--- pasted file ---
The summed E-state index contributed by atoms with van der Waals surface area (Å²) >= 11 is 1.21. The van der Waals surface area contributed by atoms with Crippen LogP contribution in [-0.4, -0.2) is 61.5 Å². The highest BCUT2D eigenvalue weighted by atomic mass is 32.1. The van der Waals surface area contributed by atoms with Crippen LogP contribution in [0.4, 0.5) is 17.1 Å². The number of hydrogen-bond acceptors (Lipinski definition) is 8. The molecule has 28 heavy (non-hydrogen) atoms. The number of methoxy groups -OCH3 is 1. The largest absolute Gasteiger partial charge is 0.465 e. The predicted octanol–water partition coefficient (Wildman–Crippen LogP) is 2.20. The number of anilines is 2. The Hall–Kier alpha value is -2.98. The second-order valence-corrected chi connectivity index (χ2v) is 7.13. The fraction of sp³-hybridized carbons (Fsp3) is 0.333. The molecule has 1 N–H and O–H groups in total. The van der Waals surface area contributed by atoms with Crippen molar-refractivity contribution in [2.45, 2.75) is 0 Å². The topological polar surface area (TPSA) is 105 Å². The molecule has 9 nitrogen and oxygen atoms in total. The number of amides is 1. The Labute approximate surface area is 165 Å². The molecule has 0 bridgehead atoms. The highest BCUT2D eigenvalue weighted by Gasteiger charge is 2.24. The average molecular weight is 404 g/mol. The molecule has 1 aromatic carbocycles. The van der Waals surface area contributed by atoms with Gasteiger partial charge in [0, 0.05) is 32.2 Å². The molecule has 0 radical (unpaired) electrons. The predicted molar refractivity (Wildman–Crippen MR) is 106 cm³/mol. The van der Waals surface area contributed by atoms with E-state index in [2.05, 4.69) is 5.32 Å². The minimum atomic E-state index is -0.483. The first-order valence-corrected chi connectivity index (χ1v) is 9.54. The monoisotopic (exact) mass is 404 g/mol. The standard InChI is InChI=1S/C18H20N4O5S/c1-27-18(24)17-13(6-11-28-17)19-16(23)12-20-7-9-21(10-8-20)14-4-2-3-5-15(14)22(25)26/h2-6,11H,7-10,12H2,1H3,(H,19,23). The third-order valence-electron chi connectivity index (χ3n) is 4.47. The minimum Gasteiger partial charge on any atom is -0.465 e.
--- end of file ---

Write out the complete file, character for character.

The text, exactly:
The summed E-state index contributed by atoms with van der Waals surface area (Å²) >= 11 is 1.21. The van der Waals surface area contributed by atoms with Crippen LogP contribution in [-0.4, -0.2) is 61.5 Å². The highest BCUT2D eigenvalue weighted by atomic mass is 32.1. The van der Waals surface area contributed by atoms with Crippen LogP contribution in [0.4, 0.5) is 17.1 Å². The number of hydrogen-bond acceptors (Lipinski definition) is 8. The molecule has 28 heavy (non-hydrogen) atoms. The number of methoxy groups -OCH3 is 1. The largest absolute Gasteiger partial charge is 0.465 e. The predicted octanol–water partition coefficient (Wildman–Crippen LogP) is 2.20. The number of anilines is 2. The Hall–Kier alpha value is -2.98. The second-order valence-corrected chi connectivity index (χ2v) is 7.13. The fraction of sp³-hybridized carbons (Fsp3) is 0.333. The molecule has 1 N–H and O–H groups in total. The van der Waals surface area contributed by atoms with Crippen molar-refractivity contribution in [2.45, 2.75) is 0 Å². The topological polar surface area (TPSA) is 105 Å². The molecule has 9 nitrogen and oxygen atoms in total. The number of amides is 1. The Labute approximate surface area is 165 Å². The molecule has 0 bridgehead atoms. The highest BCUT2D eigenvalue weighted by Gasteiger charge is 2.24. The average molecular weight is 404 g/mol. The molecule has 1 aromatic carbocycles. The van der Waals surface area contributed by atoms with Gasteiger partial charge in [0, 0.05) is 32.2 Å². The molecule has 0 radical (unpaired) electrons. The predicted molar refractivity (Wildman–Crippen MR) is 106 cm³/mol. The van der Waals surface area contributed by atoms with E-state index in [2.05, 4.69) is 5.32 Å². The minimum atomic E-state index is -0.483. The first-order valence-corrected chi connectivity index (χ1v) is 9.54. The monoisotopic (exact) mass is 404 g/mol. The standard InChI is InChI=1S/C18H20N4O5S/c1-27-18(24)17-13(6-11-28-17)19-16(23)12-20-7-9-21(10-8-20)14-4-2-3-5-15(14)22(25)26/h2-6,11H,7-10,12H2,1H3,(H,19,23). The third-order valence-electron chi connectivity index (χ3n) is 4.47. The minimum Gasteiger partial charge on any atom is -0.465 e.